Tropical Fish Keeping - Aquarium fish care and resources (http://www.tropicalfishkeeping.com/forum.php)
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Hello fellow fish lovers!
I'm Cate from Scotland!
I've just bought an 80litre (21US gallons, 17UK gallons) cabinet aquarium and would like to know how many fish, and types of fish i could keep here.
I have kept a freshwater tropical aquarium before which was given to me second hand, and this contained a number of fish of different types including a Red-Tailed Shark and Glass Catfish.
I would like to get a Red-Tailed Shark again but have read that the tank may not be big enough, is this true?
I would also like to keep mollies, guppies, a bumblebee catfish, a Betta Imbellis and a Licorice Gourami. I realize for the mollies and guppies, i would need to keep atleast three (1 male:2 female).
Would these fish be compatible, and is the tank big enough to hold these?
If this set-up is not sufficient, please could you give me a few suggestions?
hello and warm welcome to you .:-D
i'm no good on stocking levels,but hopefully someone will
come along and advise you on the best way forward.
there are members here from all over the world,so sometimes a reply
can take a little while, except for me lol because i'm only down the country
from you :mrgreen:
Hi, Cate! Welcome to TFK, and congrats on the new tank!!! Setting up an aquarium is always very exciting - no matter how many times you've done it!!! Glad to see you asking questions before starting - getting a slow start on the right foot is going to go a long way in getting you a healthy and thriving setup that both you and your fish will enjoy for a long time to come!
You're correct in that this tank is too small for a red-tailed shark. . . but as to putting a number on how many fish, or how many different types of fish, that really depends entirely on the fish you end up with!
The size of your tank would be okay for beauties like the Licorice Goruami, but these fish are very sensitive and shy - best kept on their own as specemin fish in a tank designed specifically for their needs. They require SUUUPER soft water, with a very low Ph, in order to thrive, and are probably best in the care of an experienced fishkeeper.
Other fish, like Mollies and Guppies are wonderful fish for a beginner, active and colorful - and tough enough to handle a few new fish-keeper mistakes - but they prefer their water to be on the harder side. So these two would definitely not be compatible with the gourami.
Not all water is created equal, and it can be challenging to shift the water parameters from your tap to suit your animals - especially if you're just starting out. So your best bet would be to start by figuring out what kind of water you have coming out of your faucet. You'll want to know not only the Ph, but the Gh and the Kh as well. On this side of the pond we can sometimes get this information from our water supply company, and if not, there are test kits available so you can monitor this yourself - I'm not familiar with what brands you have over there, but this is something you'll want to look into.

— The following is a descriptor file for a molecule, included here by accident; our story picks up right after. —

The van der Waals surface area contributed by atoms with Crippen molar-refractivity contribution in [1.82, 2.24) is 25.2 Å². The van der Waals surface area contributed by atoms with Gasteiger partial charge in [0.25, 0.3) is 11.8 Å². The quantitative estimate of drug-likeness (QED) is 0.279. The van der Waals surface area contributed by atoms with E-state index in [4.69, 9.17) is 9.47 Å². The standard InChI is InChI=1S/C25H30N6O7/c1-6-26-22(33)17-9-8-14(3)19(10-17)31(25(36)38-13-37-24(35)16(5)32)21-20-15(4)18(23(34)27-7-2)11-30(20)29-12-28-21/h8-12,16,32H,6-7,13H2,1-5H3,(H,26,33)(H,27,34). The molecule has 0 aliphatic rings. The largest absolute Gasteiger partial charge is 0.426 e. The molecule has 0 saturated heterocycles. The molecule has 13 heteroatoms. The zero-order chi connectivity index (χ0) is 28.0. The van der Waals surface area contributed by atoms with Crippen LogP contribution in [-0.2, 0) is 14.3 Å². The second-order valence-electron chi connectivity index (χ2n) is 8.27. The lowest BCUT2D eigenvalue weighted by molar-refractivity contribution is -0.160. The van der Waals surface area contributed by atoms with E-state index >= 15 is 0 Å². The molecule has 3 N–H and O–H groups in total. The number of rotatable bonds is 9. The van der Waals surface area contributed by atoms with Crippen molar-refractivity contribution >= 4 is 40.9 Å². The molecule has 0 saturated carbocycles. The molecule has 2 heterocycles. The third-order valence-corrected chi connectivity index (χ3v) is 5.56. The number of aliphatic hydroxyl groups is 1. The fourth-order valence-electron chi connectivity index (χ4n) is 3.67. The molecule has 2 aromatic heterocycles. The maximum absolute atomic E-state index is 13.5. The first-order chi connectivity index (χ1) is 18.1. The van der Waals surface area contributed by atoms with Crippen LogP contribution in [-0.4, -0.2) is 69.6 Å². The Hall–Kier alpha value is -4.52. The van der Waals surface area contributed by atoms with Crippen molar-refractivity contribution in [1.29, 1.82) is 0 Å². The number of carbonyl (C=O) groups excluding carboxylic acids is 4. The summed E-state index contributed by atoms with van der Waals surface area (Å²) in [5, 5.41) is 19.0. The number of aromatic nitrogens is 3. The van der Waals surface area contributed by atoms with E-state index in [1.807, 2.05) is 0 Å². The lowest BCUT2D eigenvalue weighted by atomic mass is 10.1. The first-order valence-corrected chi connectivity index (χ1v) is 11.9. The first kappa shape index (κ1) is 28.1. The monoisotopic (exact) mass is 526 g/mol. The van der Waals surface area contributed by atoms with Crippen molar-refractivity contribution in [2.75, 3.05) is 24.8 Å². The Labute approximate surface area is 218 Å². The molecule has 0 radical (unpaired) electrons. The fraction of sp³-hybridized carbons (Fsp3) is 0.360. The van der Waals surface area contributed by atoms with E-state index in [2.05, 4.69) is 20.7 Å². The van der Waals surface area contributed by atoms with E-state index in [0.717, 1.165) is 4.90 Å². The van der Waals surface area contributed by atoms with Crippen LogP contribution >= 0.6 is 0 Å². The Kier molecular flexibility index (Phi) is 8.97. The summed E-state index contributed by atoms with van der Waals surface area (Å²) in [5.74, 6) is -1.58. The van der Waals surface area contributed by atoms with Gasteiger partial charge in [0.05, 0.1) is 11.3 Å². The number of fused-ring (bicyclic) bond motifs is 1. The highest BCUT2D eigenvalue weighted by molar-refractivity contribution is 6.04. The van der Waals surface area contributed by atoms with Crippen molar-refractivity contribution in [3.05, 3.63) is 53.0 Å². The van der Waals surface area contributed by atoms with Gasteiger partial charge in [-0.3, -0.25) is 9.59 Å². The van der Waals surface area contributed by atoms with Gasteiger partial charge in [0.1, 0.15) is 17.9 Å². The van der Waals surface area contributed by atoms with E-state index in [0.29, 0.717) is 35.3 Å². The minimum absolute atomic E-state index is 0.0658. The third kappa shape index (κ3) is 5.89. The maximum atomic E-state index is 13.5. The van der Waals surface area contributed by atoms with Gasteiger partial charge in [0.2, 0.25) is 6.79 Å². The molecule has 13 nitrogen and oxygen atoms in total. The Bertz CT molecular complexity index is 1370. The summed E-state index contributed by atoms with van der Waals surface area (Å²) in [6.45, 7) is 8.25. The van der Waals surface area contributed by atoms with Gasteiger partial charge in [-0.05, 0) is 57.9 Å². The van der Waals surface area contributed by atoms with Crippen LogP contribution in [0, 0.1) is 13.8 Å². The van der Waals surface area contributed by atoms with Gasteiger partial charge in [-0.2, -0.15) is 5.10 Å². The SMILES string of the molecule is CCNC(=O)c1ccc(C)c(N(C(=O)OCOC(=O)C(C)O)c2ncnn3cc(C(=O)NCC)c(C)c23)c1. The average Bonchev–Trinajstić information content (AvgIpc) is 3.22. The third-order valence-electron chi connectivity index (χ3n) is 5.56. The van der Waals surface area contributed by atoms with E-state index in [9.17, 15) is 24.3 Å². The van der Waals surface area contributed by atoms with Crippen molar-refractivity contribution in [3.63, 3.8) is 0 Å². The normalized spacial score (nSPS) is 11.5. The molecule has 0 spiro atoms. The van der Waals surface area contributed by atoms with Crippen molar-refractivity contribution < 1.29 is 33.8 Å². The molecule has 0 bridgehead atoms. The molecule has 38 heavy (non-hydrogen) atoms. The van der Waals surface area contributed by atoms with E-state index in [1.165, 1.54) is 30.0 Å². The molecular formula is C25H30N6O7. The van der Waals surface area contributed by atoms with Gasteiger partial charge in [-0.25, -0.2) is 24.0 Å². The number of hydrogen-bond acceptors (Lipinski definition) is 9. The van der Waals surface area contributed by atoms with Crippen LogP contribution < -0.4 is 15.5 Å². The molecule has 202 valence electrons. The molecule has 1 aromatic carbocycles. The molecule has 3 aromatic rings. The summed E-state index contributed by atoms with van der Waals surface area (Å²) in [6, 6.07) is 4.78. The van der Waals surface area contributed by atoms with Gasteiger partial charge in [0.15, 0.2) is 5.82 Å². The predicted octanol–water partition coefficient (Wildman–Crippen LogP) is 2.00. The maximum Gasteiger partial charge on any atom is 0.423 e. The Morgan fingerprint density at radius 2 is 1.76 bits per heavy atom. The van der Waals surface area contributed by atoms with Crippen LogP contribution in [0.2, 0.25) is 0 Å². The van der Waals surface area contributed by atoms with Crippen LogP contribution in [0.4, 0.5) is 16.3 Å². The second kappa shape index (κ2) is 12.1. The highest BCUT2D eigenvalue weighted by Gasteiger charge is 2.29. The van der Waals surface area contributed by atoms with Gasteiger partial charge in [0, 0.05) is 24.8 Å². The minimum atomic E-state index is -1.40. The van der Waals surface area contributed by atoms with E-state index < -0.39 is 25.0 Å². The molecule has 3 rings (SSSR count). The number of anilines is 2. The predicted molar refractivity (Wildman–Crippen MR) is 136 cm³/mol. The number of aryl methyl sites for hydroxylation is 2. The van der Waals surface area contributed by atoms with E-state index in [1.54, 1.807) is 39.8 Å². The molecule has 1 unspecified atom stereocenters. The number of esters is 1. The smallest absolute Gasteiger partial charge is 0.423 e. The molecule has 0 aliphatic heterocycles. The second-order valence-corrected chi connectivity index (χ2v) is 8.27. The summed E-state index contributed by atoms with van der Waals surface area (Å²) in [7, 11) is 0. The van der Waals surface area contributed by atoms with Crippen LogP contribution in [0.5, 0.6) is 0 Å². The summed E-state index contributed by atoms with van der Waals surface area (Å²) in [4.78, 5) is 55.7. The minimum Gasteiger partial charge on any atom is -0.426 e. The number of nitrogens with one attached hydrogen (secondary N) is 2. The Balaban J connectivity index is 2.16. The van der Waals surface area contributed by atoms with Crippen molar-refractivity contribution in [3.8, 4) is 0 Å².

While you're looking into water tests, you'll want to pick up a liquid test kit to monitor the levels of ammonia, nitrite, and nitrate in the tank once you are ready to begin preparing the tank for life. If you aren't already familiar with the Nitrogen Cycle that takes place in the aquarium, now is the time to study up on it - it means life or death to your soon-to-be new fishies! Here is a link that may help to get you started: http://www.tropicalfishkeeping.com/m...quarium-74891/
That's a lot of information to begin with, so I'll stop there before it seems too overwhelming! Starting a new tank isn't *quite* as simple as most people think at first, but it is so worth it in the end!!! I hope some of this helps you out, and I'm sure our other members will be around shortly to welcome you, and answer some of the many other questions you may have! Once again, WELCOME to TFK, and congrats on the new tank! I can't wait to see what you make of it!
Hi thank you so much for the quick reply, this helps me alot!! I will do some more studying and carry out the water tests to make sure everything is stable and ready for fish. Thanks for the link.
Chesh has giving you some great advice here. Knowing what your water is from the faucet is very important. Testing these before adding fish using a liquid test kit is about the best way to do it. They are about as accurate as you can get without having lab grade tools at hand. The strips tend to pull moisture from the air soo you can get not soo accurate answers. So they are not really reliable. You can test GH and KH right from the faucet as soon as the water comes out. To test the PH you will either need to put it in a container and shack it for several minutes to out the gases in the water such as Co2 to get an accurate reading or leave it sitting in a cup over night and test it the next morning.
Welcome to Tropic fish keeping btw!
There is many different types of ways to cycle a tank. Understanding how the bacteria works is a big part in cycling the tank. The link Chesh linked is very good in that aspect.
If you have never done this here is a basic guide in which to choice which way to do it. http://www.tropicalfishkeeping.com/f...-cycle-213418/
Once you decide which way to go and still have questions we will be more then happy to answer them!
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